Computational geometry is the branch of computer science that studies algorithms for solving geometric problems. In the modern world, computational geometry has applications in (among other fields) computer graphics, robotics, VLSI design, CAD, statistics, and modeling.

The input to a compuational geometry problem usually consists of a set of geometric objects, such as a set of points in two or three dimensions, a set of line segments, or the vertices of a polygon in a particular order. The output is often a response to a query about the object, such as whether any of the lines intersect or a new geometric object.

Due to the fact that many applications of computational geometry involve millions of calculations, efficiency is of the utmost importance. Thus, computational geometry research usually involves honing solutions to specific problems down to the quickest conceivable calculation and solution.

A simple example of computational geometry is the problem of whether or not one segment of a line is clockwise or counterclockwise from another segment which share an endpoint. It's important to give a basic example in two-dimensional geometry, because jumping straight into the fire of higher-order dimensional geometry from a computational perspective can be overwhelming.

To determine whether a directed segment p0p1 is clockwise or counterclockwise from a directed segment p0p2 with respect to their common endpoint p0, we simply use a little trick of Cartesian coordinate geometry. We set the origin (0,0) to be the endpoint p0. Once we've done that, then we realize that the values of p1 and p2 have changed, such that p1 now has the value (x'1,y'1), where x'1 = (x1 - x0) and y'1 = (y1 - y0). A similar notion holds for p2.

So, if we now use the cross product rule, which states that:

```p1 x p2 = | x1  x2 |
| y1  y2 |
= x1y2 - x2y1
```

In other words, if p1 x p2 is positive, then p1 is clockwise from p2 with respect to the origin (0,0). Since in the example above we have set one of the endpoints in each line to be the origin, we can then use the cross product rule:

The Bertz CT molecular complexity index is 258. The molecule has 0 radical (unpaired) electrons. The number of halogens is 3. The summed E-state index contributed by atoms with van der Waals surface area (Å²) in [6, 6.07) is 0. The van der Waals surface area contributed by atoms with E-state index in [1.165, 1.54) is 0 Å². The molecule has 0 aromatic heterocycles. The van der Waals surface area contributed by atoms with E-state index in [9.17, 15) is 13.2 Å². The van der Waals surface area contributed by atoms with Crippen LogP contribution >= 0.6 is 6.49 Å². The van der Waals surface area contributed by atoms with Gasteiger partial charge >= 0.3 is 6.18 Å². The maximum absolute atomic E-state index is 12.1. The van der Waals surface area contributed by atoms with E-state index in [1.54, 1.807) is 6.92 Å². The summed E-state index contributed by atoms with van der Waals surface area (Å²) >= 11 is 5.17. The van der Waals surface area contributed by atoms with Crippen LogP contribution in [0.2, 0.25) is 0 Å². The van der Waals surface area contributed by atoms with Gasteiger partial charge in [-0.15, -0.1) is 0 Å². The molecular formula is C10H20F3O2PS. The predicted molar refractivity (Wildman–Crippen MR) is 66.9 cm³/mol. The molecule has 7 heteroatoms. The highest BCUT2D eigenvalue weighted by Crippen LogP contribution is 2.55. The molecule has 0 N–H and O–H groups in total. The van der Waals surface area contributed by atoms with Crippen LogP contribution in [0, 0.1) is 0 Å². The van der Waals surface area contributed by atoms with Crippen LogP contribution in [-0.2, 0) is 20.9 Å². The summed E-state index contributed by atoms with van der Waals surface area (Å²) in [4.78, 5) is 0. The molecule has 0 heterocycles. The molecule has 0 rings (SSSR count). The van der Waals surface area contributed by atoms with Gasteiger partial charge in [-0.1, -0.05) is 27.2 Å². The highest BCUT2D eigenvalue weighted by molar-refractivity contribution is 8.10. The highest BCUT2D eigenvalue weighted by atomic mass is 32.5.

```(p1 - p0) x (p2 - p0) = | x'1  x'2 |
| y'1  y'2 |
```

If this cross product is positive, then p0p1 is clockwise from p0p2; if the product is negative, then p0p1 is counterclockwise from p0p2.

More complex problems build upon the solution developed here, using the cross product rule time and time again; it is one of the most valuable tools of a computational geometrist. Other common problems include determining whether any pair of line segments in a set of segments intersect, finding the convex hull of a set of points (in other words, finding the smallest boundary around the edge of a set of points without using angles greater than 90 degrees in size), and finding the two points nearest to each other in a set of points. Again, these problems only scratch the surface of some of the complex problems of computational geometry; the depth of research and application of computational geometry is amazing once you begin to investigate the field in depth.

For further reading on computational geometry in a textbook-like environment, the book Computational Geometry: An Introduction by Franco P. Preparata and Micheal Ian Shamos is highly regarded. Another highly regarded general book on computational geometry, this time from a more research-oriented perspective, is Algorithms in Combinatorial Geometry by Herbert Edelsbrunner.

Computational geometry is a satisfying sub-field in the field of computer science that provides a number of solutions to important problems we face in our everyday lives.